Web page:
Also, eventhough the poplar boxes have been out in the wind and rain for the last 4-5 months, I have noticed no warpage as has been suggested. I put a couple coats of cytol on them before putting them out initially so they are not just bare wood.

    Thanx.

  14. #14
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    John, glad your poplar boxes are working out! Does the wood have a green tint to it?

    david

  15. #15
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    Jan 2003
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    Catonsville, MD. USA
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    Cool

    Dave, if I recall correctly, I believe it did. I since have coated it with Cytol which has wood staining properties so the green tint is not apparent anymore.
    Thanx.

  16. #16
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    Oct 2000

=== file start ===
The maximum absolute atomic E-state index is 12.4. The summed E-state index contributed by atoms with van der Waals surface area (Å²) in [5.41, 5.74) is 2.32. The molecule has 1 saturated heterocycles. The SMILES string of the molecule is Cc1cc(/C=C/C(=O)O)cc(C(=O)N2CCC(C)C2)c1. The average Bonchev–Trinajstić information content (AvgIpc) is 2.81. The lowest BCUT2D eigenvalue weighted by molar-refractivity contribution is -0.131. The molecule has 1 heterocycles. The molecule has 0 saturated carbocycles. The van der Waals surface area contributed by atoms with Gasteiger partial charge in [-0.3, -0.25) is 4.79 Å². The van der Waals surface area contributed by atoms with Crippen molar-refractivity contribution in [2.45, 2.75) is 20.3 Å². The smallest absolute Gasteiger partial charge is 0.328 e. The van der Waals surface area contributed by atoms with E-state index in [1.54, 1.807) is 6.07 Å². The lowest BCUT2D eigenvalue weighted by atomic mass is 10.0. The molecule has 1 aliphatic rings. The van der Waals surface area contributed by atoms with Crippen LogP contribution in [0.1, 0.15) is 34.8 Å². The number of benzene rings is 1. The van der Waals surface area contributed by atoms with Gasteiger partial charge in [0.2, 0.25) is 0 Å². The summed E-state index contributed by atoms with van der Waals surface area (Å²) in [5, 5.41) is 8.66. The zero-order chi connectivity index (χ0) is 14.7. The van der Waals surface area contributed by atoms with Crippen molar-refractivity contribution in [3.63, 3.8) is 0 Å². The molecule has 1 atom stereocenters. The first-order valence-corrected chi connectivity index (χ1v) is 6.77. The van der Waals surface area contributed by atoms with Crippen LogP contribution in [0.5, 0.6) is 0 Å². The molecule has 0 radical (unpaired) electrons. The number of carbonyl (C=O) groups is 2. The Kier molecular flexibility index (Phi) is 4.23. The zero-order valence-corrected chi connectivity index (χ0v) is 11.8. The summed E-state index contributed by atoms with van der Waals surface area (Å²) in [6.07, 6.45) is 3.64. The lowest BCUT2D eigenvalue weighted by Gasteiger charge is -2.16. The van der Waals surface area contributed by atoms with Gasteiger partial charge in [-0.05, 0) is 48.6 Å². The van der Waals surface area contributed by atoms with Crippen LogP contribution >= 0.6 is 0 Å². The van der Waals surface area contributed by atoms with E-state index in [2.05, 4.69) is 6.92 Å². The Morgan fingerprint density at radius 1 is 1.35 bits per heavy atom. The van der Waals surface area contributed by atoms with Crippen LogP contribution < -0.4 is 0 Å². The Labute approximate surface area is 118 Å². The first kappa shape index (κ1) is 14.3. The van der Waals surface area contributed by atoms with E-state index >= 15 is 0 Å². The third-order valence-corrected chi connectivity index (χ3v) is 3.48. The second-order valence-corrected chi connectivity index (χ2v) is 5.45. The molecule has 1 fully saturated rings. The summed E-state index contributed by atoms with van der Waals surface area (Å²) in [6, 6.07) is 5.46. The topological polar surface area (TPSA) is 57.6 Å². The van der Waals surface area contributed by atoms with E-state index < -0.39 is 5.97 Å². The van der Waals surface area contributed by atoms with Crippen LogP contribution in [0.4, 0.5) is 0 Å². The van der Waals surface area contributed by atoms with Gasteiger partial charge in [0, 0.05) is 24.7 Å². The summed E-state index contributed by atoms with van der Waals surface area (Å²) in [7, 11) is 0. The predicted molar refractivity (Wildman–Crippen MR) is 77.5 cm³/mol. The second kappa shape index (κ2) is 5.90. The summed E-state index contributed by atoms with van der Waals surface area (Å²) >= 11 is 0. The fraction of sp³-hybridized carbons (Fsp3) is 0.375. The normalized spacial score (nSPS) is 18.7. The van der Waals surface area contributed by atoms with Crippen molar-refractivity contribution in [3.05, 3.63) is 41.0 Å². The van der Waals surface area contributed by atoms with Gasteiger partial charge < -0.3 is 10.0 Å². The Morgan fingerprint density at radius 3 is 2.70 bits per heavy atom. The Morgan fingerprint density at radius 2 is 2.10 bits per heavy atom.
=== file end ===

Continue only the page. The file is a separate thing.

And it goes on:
Location
    canada, New Brunswick
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    Cedar here in Canada is the wood of choice but can be expensive.

    ------------------
    "Dont let fear or good judgement hold you back"

  17. #17
    Join Date
    Nov 2003
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    McMinnville, TN, USA
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    That is the problem. Poplar is one of the cheapest hardwoods. In the southeast it is a common tree. So poplar is 450 a 1000 feet where red cedar is 1200 per 1000. Big difference in price. Of course I an pricing #2 as this is what the chairshop purchases. #1 poplar is 600 per 1000.